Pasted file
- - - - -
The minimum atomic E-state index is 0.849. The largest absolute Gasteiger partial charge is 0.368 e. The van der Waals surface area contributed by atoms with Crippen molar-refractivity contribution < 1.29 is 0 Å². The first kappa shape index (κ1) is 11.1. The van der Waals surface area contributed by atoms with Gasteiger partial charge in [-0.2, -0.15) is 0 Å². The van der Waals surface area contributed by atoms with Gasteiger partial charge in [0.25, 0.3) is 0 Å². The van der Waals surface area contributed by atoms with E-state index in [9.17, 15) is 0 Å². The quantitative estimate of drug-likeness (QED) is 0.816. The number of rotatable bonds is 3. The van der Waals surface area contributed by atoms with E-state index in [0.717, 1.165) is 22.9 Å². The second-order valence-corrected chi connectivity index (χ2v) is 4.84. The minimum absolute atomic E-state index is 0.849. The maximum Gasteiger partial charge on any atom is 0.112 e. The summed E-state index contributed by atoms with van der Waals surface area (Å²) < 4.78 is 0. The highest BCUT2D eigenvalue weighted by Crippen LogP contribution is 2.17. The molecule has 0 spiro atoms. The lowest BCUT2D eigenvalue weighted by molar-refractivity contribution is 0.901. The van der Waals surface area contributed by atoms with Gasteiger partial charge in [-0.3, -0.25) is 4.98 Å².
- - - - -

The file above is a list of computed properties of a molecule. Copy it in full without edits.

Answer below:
The minimum atomic E-state index is 0.849. The largest absolute Gasteiger partial charge is 0.368 e. The van der Waals surface area contributed by atoms with Crippen molar-refractivity contribution < 1.29 is 0 Å². The first kappa shape index (κ1) is 11.1. The van der Waals surface area contributed by atoms with Gasteiger partial charge in [-0.2, -0.15) is 0 Å². The van der Waals surface area contributed by atoms with Gasteiger partial charge in [0.25, 0.3) is 0 Å². The van der Waals surface area contributed by atoms with E-state index in [9.17, 15) is 0 Å². The quantitative estimate of drug-likeness (QED) is 0.816. The number of rotatable bonds is 3. The van der Waals surface area contributed by atoms with E-state index in [0.717, 1.165) is 22.9 Å². The second-order valence-corrected chi connectivity index (χ2v) is 4.84. The minimum absolute atomic E-state index is 0.849. The maximum Gasteiger partial charge on any atom is 0.112 e. The summed E-state index contributed by atoms with van der Waals surface area (Å²) < 4.78 is 0. The highest BCUT2D eigenvalue weighted by Crippen LogP contribution is 2.17. The molecule has 0 spiro atoms. The lowest BCUT2D eigenvalue weighted by molar-refractivity contribution is 0.901. The van der Waals surface area contributed by atoms with Gasteiger partial charge in [-0.3, -0.25) is 4.98 Å².